While Europe is being overrun with refugees fleeing ISIS, the five Gulf States have taken ZERO refugees! How are we expected to take thousands of these people when these very wealthy Muslim States refuse to! Please look at the charts below and you’ll see the United States is far above everyone but where does it end? Communities in places like Minnesota have been overrun with Muslim refugees who haven’t assimilated. Other communities have busted their budgets paying for these refugees. How about jobs? There are 93 million Americans out of work right now. How can we support this when so many of our own people are hurting?
More than four million Syrians have been forced to escape the never-ending civil war ravaging their country and the barbaric terror group carving a bloody trail across the Middle East.
The vast majority live in overcrowded refugee camps in Turkey, Lebanon, Jordan, Egypt and Iraq – all under threat from ISIS – and record numbers are making the perilously long journey to Europe.
Yet, as debate rages between politicians in Europe over how many they should take, nearby super-wealthy Gulf nations of Saudi Arabia, United Arab Emirates (UAE), Qatar, Kuwait and Bahrain have refused to offer sanctuary to a single Syrian refugee.
Amnesty International’s Head of Refugee and Migrants’ Rights, Sherif Elsayid-Ali, described their inaction as ‘shameful’.
He said: ‘The records of Gulf countries is absolutely appalling, in terms of actually showing compassion and sharing the responsibility of this crisis… It is a disgrace.’
Left with nothing, these refugees travel thousands of miles from the Middle East, through central Europe and across the Mediterranean to reach countries like Germany and Austria.
Others have tried to sneak on boats, trains and trucks crossing the Channel to the UK.
Almost 3,000 have died trying to reach Europe by sea this year, but hundreds more attempt the same life-threatening journey with their babies and young children every single night.
The tragic death of three-year-old Aylan Kurdi who drowned trying to reach the Greek island of Kos from Bodrum, Turkey, inspired a seismic shift in the European attitude towards the 313,000 people who have reached the continent this year.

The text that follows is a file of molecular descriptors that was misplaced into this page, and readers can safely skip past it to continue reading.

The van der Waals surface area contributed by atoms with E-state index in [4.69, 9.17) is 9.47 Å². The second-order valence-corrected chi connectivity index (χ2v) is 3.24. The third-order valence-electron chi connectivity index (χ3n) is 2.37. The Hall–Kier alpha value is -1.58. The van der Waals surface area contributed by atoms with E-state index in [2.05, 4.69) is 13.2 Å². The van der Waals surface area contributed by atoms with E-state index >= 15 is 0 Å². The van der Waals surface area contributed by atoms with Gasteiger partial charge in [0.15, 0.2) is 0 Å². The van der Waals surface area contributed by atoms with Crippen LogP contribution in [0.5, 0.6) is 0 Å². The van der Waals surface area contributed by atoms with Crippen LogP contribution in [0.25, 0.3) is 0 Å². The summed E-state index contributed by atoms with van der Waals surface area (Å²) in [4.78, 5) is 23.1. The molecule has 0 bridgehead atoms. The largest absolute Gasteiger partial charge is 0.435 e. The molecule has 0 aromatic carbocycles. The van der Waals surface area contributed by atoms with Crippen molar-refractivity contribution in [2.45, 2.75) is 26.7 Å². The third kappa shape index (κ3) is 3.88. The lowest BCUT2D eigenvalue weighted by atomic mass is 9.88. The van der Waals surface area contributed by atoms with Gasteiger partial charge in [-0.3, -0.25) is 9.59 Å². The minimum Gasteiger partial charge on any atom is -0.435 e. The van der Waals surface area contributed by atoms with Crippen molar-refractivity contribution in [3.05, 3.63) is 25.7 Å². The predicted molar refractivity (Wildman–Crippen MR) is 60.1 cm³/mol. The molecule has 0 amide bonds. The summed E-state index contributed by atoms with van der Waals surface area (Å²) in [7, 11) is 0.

None have been allowed to enter the (relatively) nearby Gulf nations, who all rank in the world’s top 50 GDPs and have a combined military budget of more than £65billion, according to Arab expert Sultan Sooud al-Qassemi.
He said: ‘The Gulf must realise that now is the time to change their policy regarding accepting refugees from the Syria crisis. It is the moral, ethical and responsible step to take.’
None of the Gulf countries signed the 1951 Refugee Convention which defines a refugee ‘outside the country of his nationality’ because of ‘fear of being persecuted for reasons of race, religion, nationality’.
Syrians can still apply for ‘costly’ tourist visas and work permits to enter wealthier Gulf nations but they are rarely granted, according to the BBC.
Gulf nations argue that accepting large numbers of Syrian refugees is a serious threat to the safety of its citizens because terrorists could hide themselves among civilians.
They have donated large sums of money to help homeless refugees. According to ReliefWeb, the UAE has funded an entire refugee camp in Jordan which shelters tens of thousands of Syrians.
Meanwhile, Saudi Arabia and Qatar have donated funds, food, shelter and clothing to Syrias in Lebanon, Turkey and Jordan.
In total, the Gulf states are thought to have given over £589m to the aid effort – but it is four times less than the United States has.
The UK has given £918million to help deal with the impact of violence in Syria and Prime Minister David Cameron today announced Britain is increasing its aid for refugees to more than £1billion.
Britain’s contribution is more than Saudi Arabia’s £387million , UAE’s £359million and Qatar’s £157,000 combined.
The Gulf region ‘has the capacity to quickly build housing for the refugees,’ according to the Managing Editor of the Quartz news website, Bobby Ghosh.
He wrote: ‘The giant construction companies that have built the gleaming towers of Dubai, Abu Dhabi, and Riyadh should be contracted to create shelters for the influx.
‘Saudi Arabia has plenty of expertise at managing large numbers of arrivals… There’s no reason all this knowhow can’t be put to humanitarian use.’
The majority of Syrian refugees have been taken in by Middle Eastern countries. Around 1.9million live in Turkish refugee camps, 1.1million in Lebanon, 629,000 in Jordan, 249,000 in northern Iraq and Egypt has housed 132,000, according to the United Nations.
But there was a massive surge in those trying to reach Europe this year and asylum applications had topped 300,000 by early August.
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